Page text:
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Thursday, May 17, 2018

Beauty (Restoration) is in the Eye of The Beholder (Customer)

I love this story (still, work-in-progress) so if you have the time, read on. If not, come back when you do have time.

If you click on and enlarge the image to the left you may notice a huge double gate in the background. But, probably not. There is many, many years of growth between that gate and the camera.

The property owners contacted us about clearing out, to a certain extent, the back half (back forty times two if you understand the Homestead Act of 1862) of their property, which is legally a single property lot, but for all practical purposes, could be two.

I visited with the owners and they wanted me to propose clearing out (Cut Back, Clean Up being our original company tag line) the entire back half. I said, "No", not like the previous ten or so companies or people they had spoken with, but "no" to the idea of proposing the entire project. A project of this size I prefer to break down into several smaller projects for a variety of reasons.

Oh, someone had begun to work on this area, but I could tell they had no plan and left after a few hours the first day (something about a spider bite), never to return.

Well, the owners were looking to have the pool demolished/filled-in and I proposed the first area to be worked be that one necessary for the crew they chose to do so to be able to access and work on the pool and deck area.

This is (was) a beautiful (at some time) 40 by 20 in-ground gunite pool with beautiful tiles and a concrete deck with an upper retaining wall of stone. I could imagine how the entire area once looked, but most of you know the story - pools can be maintenance headaches, expensive and can be a detractor for would-be buyers.

The next photo is that of the area (opposite view from the previous photo) after completing the project.

Many passing-by neighbors on the road along the back property stopped often to tell us they had no idea what was on the other side of that gate. Some didn't even know the property was
occupied. One said he once was able to see the lake looking through the property. Well, the home is on the other side on an entirely different street. Note: The current owners inherited much of this mess.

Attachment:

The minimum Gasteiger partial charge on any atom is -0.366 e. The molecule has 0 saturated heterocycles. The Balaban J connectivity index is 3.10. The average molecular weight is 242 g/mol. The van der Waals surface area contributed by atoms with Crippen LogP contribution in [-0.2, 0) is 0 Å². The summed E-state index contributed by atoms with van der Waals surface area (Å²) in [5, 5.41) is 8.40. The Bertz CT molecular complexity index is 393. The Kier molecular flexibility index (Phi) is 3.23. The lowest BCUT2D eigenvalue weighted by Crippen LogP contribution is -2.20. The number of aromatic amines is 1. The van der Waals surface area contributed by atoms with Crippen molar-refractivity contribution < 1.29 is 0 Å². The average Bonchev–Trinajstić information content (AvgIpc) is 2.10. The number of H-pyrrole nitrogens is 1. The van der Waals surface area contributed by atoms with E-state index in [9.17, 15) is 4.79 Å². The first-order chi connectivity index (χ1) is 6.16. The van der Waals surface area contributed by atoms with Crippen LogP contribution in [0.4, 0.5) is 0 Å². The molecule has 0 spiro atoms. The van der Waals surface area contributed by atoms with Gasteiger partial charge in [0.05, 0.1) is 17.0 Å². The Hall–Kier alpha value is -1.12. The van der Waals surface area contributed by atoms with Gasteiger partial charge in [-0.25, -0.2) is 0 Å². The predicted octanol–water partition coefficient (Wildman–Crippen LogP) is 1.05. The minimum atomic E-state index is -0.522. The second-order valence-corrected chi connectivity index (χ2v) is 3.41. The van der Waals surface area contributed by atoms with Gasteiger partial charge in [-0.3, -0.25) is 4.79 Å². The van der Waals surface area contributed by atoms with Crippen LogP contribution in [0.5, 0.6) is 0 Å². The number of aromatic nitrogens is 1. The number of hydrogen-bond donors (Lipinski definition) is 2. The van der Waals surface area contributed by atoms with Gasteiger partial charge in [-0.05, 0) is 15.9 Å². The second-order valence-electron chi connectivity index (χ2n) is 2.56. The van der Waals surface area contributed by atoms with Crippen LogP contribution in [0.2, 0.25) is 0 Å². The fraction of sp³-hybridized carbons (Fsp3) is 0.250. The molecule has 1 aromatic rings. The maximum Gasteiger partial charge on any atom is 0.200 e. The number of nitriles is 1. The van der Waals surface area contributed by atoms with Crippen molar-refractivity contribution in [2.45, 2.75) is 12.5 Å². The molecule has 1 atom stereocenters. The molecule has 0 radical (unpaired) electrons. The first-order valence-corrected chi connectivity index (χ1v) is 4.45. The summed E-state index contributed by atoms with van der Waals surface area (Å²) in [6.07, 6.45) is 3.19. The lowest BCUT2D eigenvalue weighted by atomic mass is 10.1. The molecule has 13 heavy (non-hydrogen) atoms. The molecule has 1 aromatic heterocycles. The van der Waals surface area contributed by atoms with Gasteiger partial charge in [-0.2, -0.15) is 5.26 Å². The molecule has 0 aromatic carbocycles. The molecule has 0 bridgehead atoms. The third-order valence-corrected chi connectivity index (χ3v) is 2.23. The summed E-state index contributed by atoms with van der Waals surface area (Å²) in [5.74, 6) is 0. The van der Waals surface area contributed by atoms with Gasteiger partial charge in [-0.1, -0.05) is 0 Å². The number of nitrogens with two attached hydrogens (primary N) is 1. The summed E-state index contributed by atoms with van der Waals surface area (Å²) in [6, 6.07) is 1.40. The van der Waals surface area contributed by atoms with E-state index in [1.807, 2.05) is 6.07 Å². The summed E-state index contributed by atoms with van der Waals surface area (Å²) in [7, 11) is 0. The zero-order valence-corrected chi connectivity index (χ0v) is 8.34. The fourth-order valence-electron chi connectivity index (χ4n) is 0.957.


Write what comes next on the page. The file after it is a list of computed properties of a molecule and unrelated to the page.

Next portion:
This is no ooh ahh moment for many of you viewing these images and may ask, "What's the big deal?" or say, "I don't get it."

I get that you may not get it and many of you may have heard me say before in regards to projects like this: The goal may not be to create Brookgreen Gardens or Augusta National, but to get the landscape manageable or simply cleared out, perhaps leaving a few key plants and pruning them or considering what can be done next. Sometimes we have plans for plant beds or new grass or the customer wants to do their own work, but most of this can't even be imagined until work like this is done.

Then came Phase Two. I was trying to define an area for the next project and left of the previous pool and upward toward the rear property line made sense. The property owner said, "Well, there's the little white house." "Wait, what little white house?" Unbeknownst to me, I had no idea where the hell this little white structure was. The growth is so dense you can't see more than fifteen or twenty feet in certain areas. The Germans would have been better of with these masses of growth in both wars instead of the hedge rows in France.

After some exploring, lo and behold, I found a little white house with a front porch and a loft which use to serve as an art studio - plain, buy actually kind of cool.

So, one of the exterior walls of the little white house became one of the borders for the next project area. These projects were becoming little adventures of discovery - again, kind of cool.

This next photo was taken looking toward the direction of the next project. If you click and enlarge the image, and look really, really hard you may be able to see the little white house. Again, I doubt it. In fact, no, nada, zilch.

Oh, the spider-bite victim left this pile of debris behind, as well as several others.

Project complete. Look, a little white (well, blue-gray) house, and the fence! Many a shrub and tree were removed and probably my record for the number of feet of vines taken out or cut back, many of which had become the predominant foliage in the crowns of the trees. Not all vines could be removed from the crowns of some other taller trees, but at least they were severed and will die - not pretty, but now the trees have a better chance. Those remaining trees were pruned to a certain height, mainly for health reasons.

This photo was taken from a different angle, partially because the pool had been filled, but mainly to better show the work which had been done.

If you are not having an ooh ahh moment now, sorry. Damn it! We found the little (now) blue-gray house!

Cut Back, Clean Up is no longer our tag line - we do so much more. But, I still love these projects for some odd reason, not only simply for the results.

Before, on the first day of these types of projects, a guy who used to work with me would say, "Look what kind of mess you've gotten us into this time." Which was so apropos. That's one of the things we do.

The next and current project lies in front of the blue-gray house and who knows what we will find next. Where is Geraldo Rivera?

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